Meraj Dhir’s REVIEW (In Capsule): Yakuza Apocalypse, director: Takashi Miike

Sometimes a film comes along that is so over-the-top, so bizarre and strange that it defies description.

MIDNIGHT MADNESS

YAKUZA APOCALYPSE

GOKUDO DAISENSO

Directed by Takashi Miike
Japan | 115 minutes | North American Premiere

FRI | SEP 18 11:59 PM | Ryerson | SUBTITLED
SAT | SEP 19 3:00 PM | Scotiabank Theatre Scotiabank 2 | SUBTITLED

Sometimes a film comes along that is so over-the-top, so bizarre and strange that it defies description. This doesn’t always mean such a film is good, but it does mean the film gives and blasé eyes something new to see.

Let me begin to try and describe Yakuza Apocalypse, the most recent and experimental work by bad boy Japanese genre-auteur Takeshi Miike. In all honesty, however, I’m not sure I understood most of what was happening in the film myself. We have a film about yakuza, that is the traditional name given to the gangster subculture of Japan. Some of these gangsters are also vampires. These Yakuza-vampires war with one another and Miike seems to take all the conventions of the genre, throw them in a blender and Yakuza Apocalypse is what spews forth. Frog monsters, Japanese kappa-goblins, schoolgirls, some dude with a backpack and truly vicious martial arts skills, played by Yayan Ruhian of The Raid fame, kaiju, tons of knife, sword and gun-battle –a motley crew of characters collude to eviscerate the screen. Yakuza Apocalypse is a cinematic assault on the senses. We have numerous hand to hand and gunfight battles, elements of torture, rape, exaggerated performers committing lewd and perverse acts, a Japanese grand guignol. Imagine a genre that might be called “Dada-kabuki” and you’ll begin to sense the cinematic strategies at work in Miike’s film. I can’t say the film is always successful, but it most certainly is compelling.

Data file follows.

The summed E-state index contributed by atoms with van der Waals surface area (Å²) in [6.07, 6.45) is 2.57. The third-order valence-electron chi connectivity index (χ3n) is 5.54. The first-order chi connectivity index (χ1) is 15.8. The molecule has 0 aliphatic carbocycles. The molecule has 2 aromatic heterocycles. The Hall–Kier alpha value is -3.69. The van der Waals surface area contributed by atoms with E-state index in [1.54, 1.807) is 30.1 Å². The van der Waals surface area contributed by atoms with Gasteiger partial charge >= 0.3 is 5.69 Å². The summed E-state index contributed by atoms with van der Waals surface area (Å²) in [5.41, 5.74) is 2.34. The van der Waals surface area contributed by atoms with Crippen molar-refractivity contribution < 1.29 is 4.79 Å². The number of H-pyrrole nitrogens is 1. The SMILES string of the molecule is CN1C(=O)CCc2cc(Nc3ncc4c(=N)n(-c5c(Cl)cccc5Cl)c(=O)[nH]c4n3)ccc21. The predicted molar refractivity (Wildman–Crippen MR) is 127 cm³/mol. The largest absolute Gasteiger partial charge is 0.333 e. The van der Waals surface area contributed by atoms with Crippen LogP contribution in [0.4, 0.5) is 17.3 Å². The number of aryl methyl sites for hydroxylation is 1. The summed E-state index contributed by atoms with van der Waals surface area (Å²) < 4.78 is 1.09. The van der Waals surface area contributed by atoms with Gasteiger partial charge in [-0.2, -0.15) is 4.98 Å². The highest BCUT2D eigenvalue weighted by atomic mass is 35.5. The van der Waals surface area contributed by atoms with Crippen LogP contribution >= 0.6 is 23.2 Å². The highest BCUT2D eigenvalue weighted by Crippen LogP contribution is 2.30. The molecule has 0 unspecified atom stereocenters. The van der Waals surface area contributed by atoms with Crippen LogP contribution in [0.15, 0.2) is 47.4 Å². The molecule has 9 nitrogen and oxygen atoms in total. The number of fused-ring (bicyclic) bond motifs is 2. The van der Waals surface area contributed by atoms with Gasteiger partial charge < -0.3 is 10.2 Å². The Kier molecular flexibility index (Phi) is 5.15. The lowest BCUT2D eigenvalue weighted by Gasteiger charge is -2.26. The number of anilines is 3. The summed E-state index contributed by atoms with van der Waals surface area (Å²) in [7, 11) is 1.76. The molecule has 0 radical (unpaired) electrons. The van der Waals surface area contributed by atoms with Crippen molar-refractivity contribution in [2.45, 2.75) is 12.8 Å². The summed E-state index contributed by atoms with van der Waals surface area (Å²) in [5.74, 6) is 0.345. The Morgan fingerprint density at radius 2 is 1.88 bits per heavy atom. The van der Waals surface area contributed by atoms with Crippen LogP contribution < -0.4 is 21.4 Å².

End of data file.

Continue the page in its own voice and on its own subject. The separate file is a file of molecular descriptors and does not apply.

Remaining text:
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By |2016-10-14T05:29:47-04:00September 13|Categories: Film Festivals|Tags: , , , |

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